Jewish-American comedian Jon Stewart is the most influential man of 2010, far ahead of President Barack Obama, according to a survey conducted by the AskMen online magazine, which attracted roughly 500,000 people to vote in the poll.What yiddishe nachas!!! He's number one, far ahead of the president!!! The article continues, telling us who Jon Stewart is and what he has done. I do not watch television and I have not seen him perform. Being curious, I googled the guy and I found out the following:
Although the topic doesn’t come up often, it’s also evident where Stewart stands on intermarriage. In 2000, he married Tracey McShane, a veterinary technician and a Catholic. Stewart, who does The New York Times crossword puzzle daily, popped the question with a puzzle of his own. The paper’s “Puzzle Master,” Will Shortz, found Stewart a puzzle creator for the occasion.And then there is this:
The Stewarts (they changed their names legally in 2001) live in a loft in lower Manhattan and have two children. Nathan Thomas Stewart, four, is named after his grandfather. Maggie Rose Stewart is two. As Stewart told Tony Blair on The Daily Show in a September 2008 interview, “My wife is Catholic. I’m Jewish. It’s very interesting; we’re raising the children to be sad.”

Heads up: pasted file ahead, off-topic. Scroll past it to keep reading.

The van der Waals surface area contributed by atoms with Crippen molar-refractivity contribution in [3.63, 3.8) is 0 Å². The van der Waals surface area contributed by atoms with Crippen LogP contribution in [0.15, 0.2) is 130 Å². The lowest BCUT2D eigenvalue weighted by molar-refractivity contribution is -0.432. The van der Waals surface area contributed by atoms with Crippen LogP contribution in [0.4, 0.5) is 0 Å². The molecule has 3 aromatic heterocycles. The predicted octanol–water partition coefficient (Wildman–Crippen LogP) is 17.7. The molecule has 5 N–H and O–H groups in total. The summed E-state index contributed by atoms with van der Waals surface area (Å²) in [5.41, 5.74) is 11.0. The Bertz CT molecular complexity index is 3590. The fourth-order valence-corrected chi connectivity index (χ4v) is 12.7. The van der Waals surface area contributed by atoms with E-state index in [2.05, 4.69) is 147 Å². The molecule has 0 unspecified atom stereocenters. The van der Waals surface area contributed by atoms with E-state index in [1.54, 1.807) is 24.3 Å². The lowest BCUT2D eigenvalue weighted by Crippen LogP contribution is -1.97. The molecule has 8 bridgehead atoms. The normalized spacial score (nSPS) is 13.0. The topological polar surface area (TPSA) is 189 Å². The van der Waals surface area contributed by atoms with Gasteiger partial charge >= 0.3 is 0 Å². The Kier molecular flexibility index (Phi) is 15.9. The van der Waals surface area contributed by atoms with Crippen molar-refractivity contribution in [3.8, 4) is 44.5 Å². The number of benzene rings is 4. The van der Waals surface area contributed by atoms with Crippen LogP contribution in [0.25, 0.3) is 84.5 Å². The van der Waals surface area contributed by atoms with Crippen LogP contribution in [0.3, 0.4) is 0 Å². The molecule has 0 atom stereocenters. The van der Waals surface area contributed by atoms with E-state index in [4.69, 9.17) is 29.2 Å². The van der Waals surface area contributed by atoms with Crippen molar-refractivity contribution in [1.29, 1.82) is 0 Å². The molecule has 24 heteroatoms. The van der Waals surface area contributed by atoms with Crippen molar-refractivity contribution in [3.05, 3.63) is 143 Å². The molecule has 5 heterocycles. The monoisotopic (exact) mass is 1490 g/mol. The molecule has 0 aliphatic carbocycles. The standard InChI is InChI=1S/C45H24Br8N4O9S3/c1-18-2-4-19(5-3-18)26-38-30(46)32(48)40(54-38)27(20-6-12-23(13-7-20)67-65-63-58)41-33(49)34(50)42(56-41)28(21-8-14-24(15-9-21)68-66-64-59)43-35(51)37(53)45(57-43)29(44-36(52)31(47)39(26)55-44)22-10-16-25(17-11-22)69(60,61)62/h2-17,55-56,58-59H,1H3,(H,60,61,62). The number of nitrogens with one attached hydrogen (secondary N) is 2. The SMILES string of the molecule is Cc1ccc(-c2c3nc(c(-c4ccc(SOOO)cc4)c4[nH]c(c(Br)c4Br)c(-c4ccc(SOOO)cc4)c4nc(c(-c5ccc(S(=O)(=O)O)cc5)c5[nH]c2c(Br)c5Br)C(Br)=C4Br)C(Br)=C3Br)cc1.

Stewart is the assimilated Jew writ large, joking about raising his child to observe Christmas and Hanukkah before wryly noting that "Christmas blows the doors off Hanukkah." In his Jewish mode, Stewart resuscitates the kind of awkward, neurotic Jewish-themed humor associated with USY events and bar-mitzvah instructors. The Festival of Lights, Stewart observes, "celebrates the birth of our savior, Hanukkah Harry."I know where Stewart is coming from. He is my contemporary. He also grew up in a part of suburban New Jersey where authentic Judaism was almost non-existent. What I do not understand is why Arutz 7 would bother reporting about such a guy.
This blog has absolutely no tolerance for intermarriage, as you can see from some previous posts. You can also see the comment (number 7) that I left on the Arutz 7 article.
The Arutz 7 article, which started bubbling over with Jewish pride, ends on a somewhat sour note:
He has been criticized by nationalist Jews for his coverage of the Arab-Israeli conflict, which tends to accept the leftist media narrative that blames Israel for failed negotiations with the Palestinian Authority.How come I'm not surprised?